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Finaly Waxed Cheese That Looks Presentable - Page 2

post #21 of 29
Thread Starter 
Quote:
Originally Posted by donr View Post
 

I was thinking about this before.

 

If you put dental floss around the cheese block and dug it into the cheese at the corners would you be able to dip it by the "handle"?  You could leave enough floss to tie into a loop so you can hang the cheese to cool, then trip off the excess.  This would also let you be able to split the wax off nicely to be able to reuse it (assuming you can).

 

If you have a ridiculously large pot, you could recoat like dipping candles.


donr,

 

the floss is a thought but then some floss would be abandoned in the final wax coating? your right about my wax pot , it has a five pound block of wax in it to start and a side mounted temp probe to watch wax temps and there still is room for another 5 pound block. I have one for red wax and black wax.

 

thank you,

Tom

post #22 of 29
Thread Starter 
Quote:
Originally Posted by Mr T 59874 View Post
 

Good looking cheese. I'm certain it will be appreciated as gifts.

 

When waxing  cheese, the wax should be applied at two different temperatures.  The first coat should be applied at a higher temperature in order to kill any bacteria that may encourage mold growth.  Additional coats may be applied at much cooler temps and are used for physical protection and as an air barrier.  As you may have found, it is much easier to use your hands rather than tongs. To help deter contamination, the use of rubber or latex gloves is recommended.

 

The following was taken from http://www.smokingmeatforums.com/t/123130/mr-ts-smoked-cheese-from-go-to-show-w-q-view

 

 To prevent mold, heat wax to 225°F - 107°C - 240°F - 116°C or the wax manufacturer's suggested temperature.  BE CAREFUL if taken too high, the waxes flash point may be reached.  To prevent pinholes, apply three coats by dipping or brushing the wax on.  To prevent melting the first coat of wax, apply the additional coats at a lower temp, 160°F - 71°C.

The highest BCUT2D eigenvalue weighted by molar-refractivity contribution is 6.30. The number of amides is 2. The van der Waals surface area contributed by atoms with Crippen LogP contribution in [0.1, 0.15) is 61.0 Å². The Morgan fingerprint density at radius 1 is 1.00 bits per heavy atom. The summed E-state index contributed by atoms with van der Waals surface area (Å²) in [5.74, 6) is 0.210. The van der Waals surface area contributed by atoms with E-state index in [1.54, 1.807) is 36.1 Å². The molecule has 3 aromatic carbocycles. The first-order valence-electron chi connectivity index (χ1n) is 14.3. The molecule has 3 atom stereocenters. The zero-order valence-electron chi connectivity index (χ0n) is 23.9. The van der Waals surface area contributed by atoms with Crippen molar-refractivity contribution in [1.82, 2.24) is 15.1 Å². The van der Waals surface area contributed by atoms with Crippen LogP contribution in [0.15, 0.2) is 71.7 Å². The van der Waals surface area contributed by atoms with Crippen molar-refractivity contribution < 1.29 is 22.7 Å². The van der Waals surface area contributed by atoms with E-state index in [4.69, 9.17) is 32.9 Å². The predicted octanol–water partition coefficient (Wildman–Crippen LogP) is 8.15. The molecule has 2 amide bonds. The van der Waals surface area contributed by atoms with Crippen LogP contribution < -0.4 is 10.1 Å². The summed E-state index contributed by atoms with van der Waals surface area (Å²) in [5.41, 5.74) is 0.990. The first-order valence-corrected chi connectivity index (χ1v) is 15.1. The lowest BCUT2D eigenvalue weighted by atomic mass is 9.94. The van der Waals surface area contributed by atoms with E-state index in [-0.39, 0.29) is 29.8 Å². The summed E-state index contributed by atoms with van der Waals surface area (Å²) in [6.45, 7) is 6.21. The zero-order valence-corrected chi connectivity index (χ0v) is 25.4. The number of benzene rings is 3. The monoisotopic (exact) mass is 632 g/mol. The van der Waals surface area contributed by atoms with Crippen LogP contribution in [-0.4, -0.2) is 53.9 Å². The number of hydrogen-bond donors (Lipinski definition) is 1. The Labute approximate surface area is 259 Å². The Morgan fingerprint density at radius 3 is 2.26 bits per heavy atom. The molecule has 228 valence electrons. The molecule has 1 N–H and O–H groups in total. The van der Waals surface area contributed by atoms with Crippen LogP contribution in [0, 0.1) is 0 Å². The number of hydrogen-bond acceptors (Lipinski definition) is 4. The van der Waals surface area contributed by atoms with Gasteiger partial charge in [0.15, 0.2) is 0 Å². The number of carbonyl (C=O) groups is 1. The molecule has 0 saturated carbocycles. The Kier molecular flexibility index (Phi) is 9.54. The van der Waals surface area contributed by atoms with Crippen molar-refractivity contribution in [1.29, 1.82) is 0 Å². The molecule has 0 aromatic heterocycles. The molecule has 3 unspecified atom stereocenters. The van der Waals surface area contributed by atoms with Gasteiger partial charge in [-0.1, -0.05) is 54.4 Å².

You will find that the cooler wax will go on heavier and cool much quicker.  I personally use a shallow dipping method, when applying wax to a rectangular block of cheese, it takes dipping six separate times to apply one coat.  Waxing cheese is a slow process,  there is no need to refrigerate cheese prior to dipping, after all we want heat on the first coat so it can serve the purpose of killing bacteria.

 

If you desire a seamless block of cheese, you may use a flambé torch or possibly a hair dryer to blend the seams in.  Like myself, many prefer the artisanal look of hand-dipped cheese.

If you are storing your cheese at warmer temps (70° or less) it may be necessary to turn it a quarter turn from time to time, as in time, it may begin to flatten.

 

Tom


Thank you Tom for the above addition to this thread

 

Tom

post #23 of 29

What at nice job on the wax coating. I have been wanting to coat my smoked cheese that way but didn't really ever have time to find the wax. I have always vac packed. Where did you get the red wax from if I might ask ?

 

O, yes and POINTS !:points:

post #24 of 29
Thread Starter 
Quote:
Originally Posted by Hoity Toit View Post
 

What at nice job on the wax coating. I have been wanting to coat my smoked cheese that way but didn't really ever have time to find the wax. I have always vac packed. Where did you get the red wax from if I might ask ?

 

O, yes and POINTS !:points:


Thank - You for kind words and the point.

 

I get my wax from the New England Cheese Company  http://www.cheesemaking.com/   I hope the link works.

 

Keep on Smokin,

 

Tom

post #25 of 29
Quote:
Originally Posted by Oregon Smoker View Post
 


donr,

 

the floss is a thought but then some floss would be abandoned in the final wax coating? your right about my wax pot , it has a five pound block of wax in it to start and a side mounted temp probe to watch wax temps and there still is room for another 5 pound block. I have one for red wax and black wax.

 

thank you,

Tom

Tom,

 

My thought is that in the end you will have a floss in the wax running the entire way around the block, with a little bit sticking out to be able to pull on to split the wax shell in half.  Quite similar to the Baby Bel or a pack of Doublemint.

post #26 of 29
Thread Starter 
Quote:
Originally Posted by donr View Post
 

Tom,

 

My thought is that in the end you will have a floss in the wax running the entire way around the block, with a little bit sticking out to be able to pull on to split the wax shell in half.  Quite similar to the Baby Bel or a pack of Doublemint.


donr,

you know I will give that a try on the some in the next batch. that is not a bad idea...rip strip ???

 

keep on smoking,

 

Tom

post #27 of 29
Like the floss idea
Everyday is an education thanks gus😀
post #28 of 29

OS sorry for the delay in reading this,not interested in waxing.But this is a great post on doing it.

Richie

 

:points:

post #29 of 29
Thread Starter 
Quote:
Originally Posted by tropics View Post
 

OS sorry for the delay in reading this,not interested in waxing.But this is a great post on doing it.

Richie

 

:points:


Richie,

thanks for the points. Just thought I would share the adventure....:biggrin: we all have one at some point

 

Tom

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